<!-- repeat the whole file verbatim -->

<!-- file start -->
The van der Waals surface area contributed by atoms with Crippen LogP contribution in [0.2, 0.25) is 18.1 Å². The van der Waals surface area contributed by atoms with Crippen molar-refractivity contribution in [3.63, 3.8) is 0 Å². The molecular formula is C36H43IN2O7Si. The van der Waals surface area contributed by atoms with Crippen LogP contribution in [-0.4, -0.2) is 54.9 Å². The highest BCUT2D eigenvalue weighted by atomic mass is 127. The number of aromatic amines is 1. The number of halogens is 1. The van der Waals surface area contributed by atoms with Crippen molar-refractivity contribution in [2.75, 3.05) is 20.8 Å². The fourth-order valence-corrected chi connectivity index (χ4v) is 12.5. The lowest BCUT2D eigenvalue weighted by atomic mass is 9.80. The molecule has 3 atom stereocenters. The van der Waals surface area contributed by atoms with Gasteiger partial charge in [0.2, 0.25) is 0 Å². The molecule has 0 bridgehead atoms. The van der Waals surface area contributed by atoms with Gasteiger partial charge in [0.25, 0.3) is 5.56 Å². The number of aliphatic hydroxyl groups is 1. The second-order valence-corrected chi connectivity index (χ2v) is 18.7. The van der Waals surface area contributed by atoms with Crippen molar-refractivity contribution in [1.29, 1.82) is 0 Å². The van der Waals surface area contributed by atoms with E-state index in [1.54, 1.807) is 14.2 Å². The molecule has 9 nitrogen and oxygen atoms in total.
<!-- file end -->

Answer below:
The van der Waals surface area contributed by atoms with Crippen LogP contribution in [0.2, 0.25) is 18.1 Å². The van der Waals surface area contributed by atoms with Crippen molar-refractivity contribution in [3.63, 3.8) is 0 Å². The molecular formula is C36H43IN2O7Si. The van der Waals surface area contributed by atoms with Crippen LogP contribution in [-0.4, -0.2) is 54.9 Å². The highest BCUT2D eigenvalue weighted by atomic mass is 127. The number of aromatic amines is 1. The number of halogens is 1. The van der Waals surface area contributed by atoms with Crippen molar-refractivity contribution in [2.75, 3.05) is 20.8 Å². The fourth-order valence-corrected chi connectivity index (χ4v) is 12.5. The lowest BCUT2D eigenvalue weighted by atomic mass is 9.80. The molecule has 3 atom stereocenters. The van der Waals surface area contributed by atoms with Gasteiger partial charge in [0.2, 0.25) is 0 Å². The molecule has 0 bridgehead atoms. The van der Waals surface area contributed by atoms with Gasteiger partial charge in [0.25, 0.3) is 5.56 Å². The number of aliphatic hydroxyl groups is 1. The second-order valence-corrected chi connectivity index (χ2v) is 18.7. The van der Waals surface area contributed by atoms with Crippen molar-refractivity contribution in [1.29, 1.82) is 0 Å². The van der Waals surface area contributed by atoms with E-state index in [1.54, 1.807) is 14.2 Å². The molecule has 9 nitrogen and oxygen atoms in total.